Funchal Fantastic In Madeira
Not only is Funchal a chic and delightful city, it is the birthplace of Cristiano Ronaldo, hailed as ‘the best player in the world” –that is what it says on the plaque underneath his giant statue by the picturesque marina. Tourists and his fans queue up to pose for photographs next to the statue – including myself. The travel article is about our visit to Funchal, the main city of the sub-tropical island of Madeira.
As befit an affluent city, pleasure crafts and yachts for the wealthy berth cheek by jowl in the marina along with cruise ships. It is a charming city steeped in history with well-maintained heritage buildings and churches. The streets and boulevards are spotless while some are paved in typical Portuguese mosaic style in black and white stones forming patterns of waves and lines like works of art. There are upscale boutiques, art galleries, a theatre and a beautiful park in the city centre. As an upmarket island, it attracts the middle-aged and older visitors who enjoy the mild climate and genteel atmosphere. There are no rowdy clubs and seedy bars in the city. Even the famers’ market, Mercado dos Lavradores, is like a posh supermarket with its amazing display of fruits and vegetables beautifully presented in wicker baskets. Bunches of dried piri piri chilli peppers hang on poles add colours to the already brilliant hue of the convivial market as buyers haggle with the traders for the best price.
Funchal: A Plantation of Fennels
When the first settlers landed in Madeira in the 15th century, they found a sheltered bay on the south coast of the island with a verdant vegetation of fennel growing in the wild and they named it ‘Funcho’ which is fennel in Portuguese. Later the name evolved into ‘Funchal’ that means ‘plantation of fennels’. Its sheltered position on a wide bay lends itself to be the perfect spot to set up a port. It soon developed into an important port of call for trade on the Atlantic routes. Christopher Columbus was said to have stayed on the island to study his route before embarking on his exploration across the Atlantic. Throughout the centuries, it had attracted many illustrious, royal and aristocratic visitors including “the empresses of Brazil, the archduchesses of Austria and Queen Adelaide of England”. Today, it is a destination for the discerning travellers who want to enjoy a tranquil place blessed with nature’s bounty of breath-taking landscape and a dazzling variety of flora.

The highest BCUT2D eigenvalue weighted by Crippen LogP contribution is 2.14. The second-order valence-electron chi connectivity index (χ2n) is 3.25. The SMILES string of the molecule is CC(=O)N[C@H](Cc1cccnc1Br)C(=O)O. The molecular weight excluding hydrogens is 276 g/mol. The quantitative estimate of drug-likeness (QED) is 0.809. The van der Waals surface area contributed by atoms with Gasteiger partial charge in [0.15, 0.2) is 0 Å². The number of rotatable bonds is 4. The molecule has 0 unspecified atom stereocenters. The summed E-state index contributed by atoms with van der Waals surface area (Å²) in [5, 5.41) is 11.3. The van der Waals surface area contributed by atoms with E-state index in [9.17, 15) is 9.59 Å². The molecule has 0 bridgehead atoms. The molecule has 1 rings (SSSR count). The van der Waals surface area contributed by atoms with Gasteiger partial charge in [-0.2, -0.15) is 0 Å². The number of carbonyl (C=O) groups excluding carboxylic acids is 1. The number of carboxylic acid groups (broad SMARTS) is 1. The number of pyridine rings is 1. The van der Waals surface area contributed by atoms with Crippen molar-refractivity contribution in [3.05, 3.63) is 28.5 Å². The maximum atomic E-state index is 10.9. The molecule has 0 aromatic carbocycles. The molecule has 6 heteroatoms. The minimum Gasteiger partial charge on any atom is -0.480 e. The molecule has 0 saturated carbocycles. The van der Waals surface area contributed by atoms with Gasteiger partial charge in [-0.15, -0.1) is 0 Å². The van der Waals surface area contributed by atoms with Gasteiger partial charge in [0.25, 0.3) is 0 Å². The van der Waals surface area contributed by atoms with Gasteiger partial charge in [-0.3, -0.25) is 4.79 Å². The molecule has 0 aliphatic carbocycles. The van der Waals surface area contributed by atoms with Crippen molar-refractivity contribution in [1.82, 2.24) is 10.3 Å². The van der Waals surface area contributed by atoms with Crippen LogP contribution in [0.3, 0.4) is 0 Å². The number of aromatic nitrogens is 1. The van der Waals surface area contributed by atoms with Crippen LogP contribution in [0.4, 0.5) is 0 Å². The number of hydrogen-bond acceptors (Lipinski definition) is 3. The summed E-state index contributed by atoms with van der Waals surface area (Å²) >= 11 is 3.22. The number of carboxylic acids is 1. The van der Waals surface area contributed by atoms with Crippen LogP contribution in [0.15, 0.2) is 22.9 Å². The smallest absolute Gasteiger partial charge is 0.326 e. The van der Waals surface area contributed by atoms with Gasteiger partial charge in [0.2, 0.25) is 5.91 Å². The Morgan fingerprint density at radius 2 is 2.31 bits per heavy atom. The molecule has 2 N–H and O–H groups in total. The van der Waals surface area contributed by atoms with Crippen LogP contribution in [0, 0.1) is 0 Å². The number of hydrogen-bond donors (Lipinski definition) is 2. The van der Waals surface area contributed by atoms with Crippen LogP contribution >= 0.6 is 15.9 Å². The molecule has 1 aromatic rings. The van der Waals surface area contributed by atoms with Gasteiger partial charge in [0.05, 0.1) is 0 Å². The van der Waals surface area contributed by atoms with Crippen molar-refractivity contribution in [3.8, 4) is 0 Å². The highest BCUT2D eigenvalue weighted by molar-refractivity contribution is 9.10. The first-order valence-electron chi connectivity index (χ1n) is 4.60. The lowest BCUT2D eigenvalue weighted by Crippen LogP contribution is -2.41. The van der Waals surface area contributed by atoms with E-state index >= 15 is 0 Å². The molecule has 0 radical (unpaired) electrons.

Funchal: Doorway to Art
The old part of Funchal is a delightful place to explore with its narrow cobbled streets flanked by historic buildings, small churches and typical local shops and cafes away from the swanky modern part of the city. One of the most fascinating places to visit in the historic quarters of Funchal is Rua de Saint Maria. Once a dilapidated and poor part of the old town, it has been rejuvenated by the municipal council to “gain new life in order to sensitize people towards art and culture”. Abandoned derelict shophouses and buildings on this street are given a complete makeover and local artists are given the chance to unleash their talent by transforming all the doors into works of art. Every door is painted with murals in vibrant colours or black and white featuring all kinds of subject matter from visually pleasing, fantasy or surreal imaginations of the artists. The once run-down street is now an open-air art gallery “bringing new life to the gates of historic part of Funchal.” It is a doorway to art heaven.
Funchal: A Basket Case
We cannot go to Madeira and not experience the notorious wicker basket toboggan thrill. It was the mode of transport in the 19th century for wealthy people living in Monte, the 600m-high mountain backing Funchal. We ride the cable car up to Monte, affording a splendid aerial view of the city along the way. First we detour to explore the famous Monte Palace Tropical Garden covering an area of 70,000sq m, a botanical delight of exotic plant collections from all over the world. Its landscape design is an eclectic theme of Chinese and Japanese gardens, statues and pavilion; arbours of modern art and ornaments; with an artificial waterfall flowing into a lake teeming with koi, ducks and swans. At the toboggan station, once we are safely seated on the wicker toboggan we hurl down the mountain at break neck speed controlled only by two men on either side of the basket holding on to two ropes. The tarmac road worn smooth by years of friction from the toboggan helps in its speed hurtling 2km down the mountain where it terminates. Not for the faint hearted!
We decide on a more sedate activity the next day and embark on a dolphin and whale watching tour. Accompanied by Vanessa, a marine biologist, we set off on a Zodiac boat in search of the ‘acrobats of the sea’. With wind in our hair and ocean spray in our faces, we ride out on the waves of the Atlantic. Within half an hour, tell tale signs of fins and tails are seen bopping in and out of the water. Vanessa informs us that these dolphins are part of a pod of 200 Common Dolphins that are often seen along the harbour. They seem to enjoy human company as they swim close to the boat frolicking around us, some turning on their bellies like cats waiting to be stroked while others show off their acrobatic prowess by surfing the waves like synchronised swimmers. Sadly we do not encounter any whales on this occasion but we spot a lone loggerhead turtle enjoying a swim in the sun. It is such a joy to see dolphins in the wild!
This travel article covers our visit to Funchal, the capital city of Madeira.
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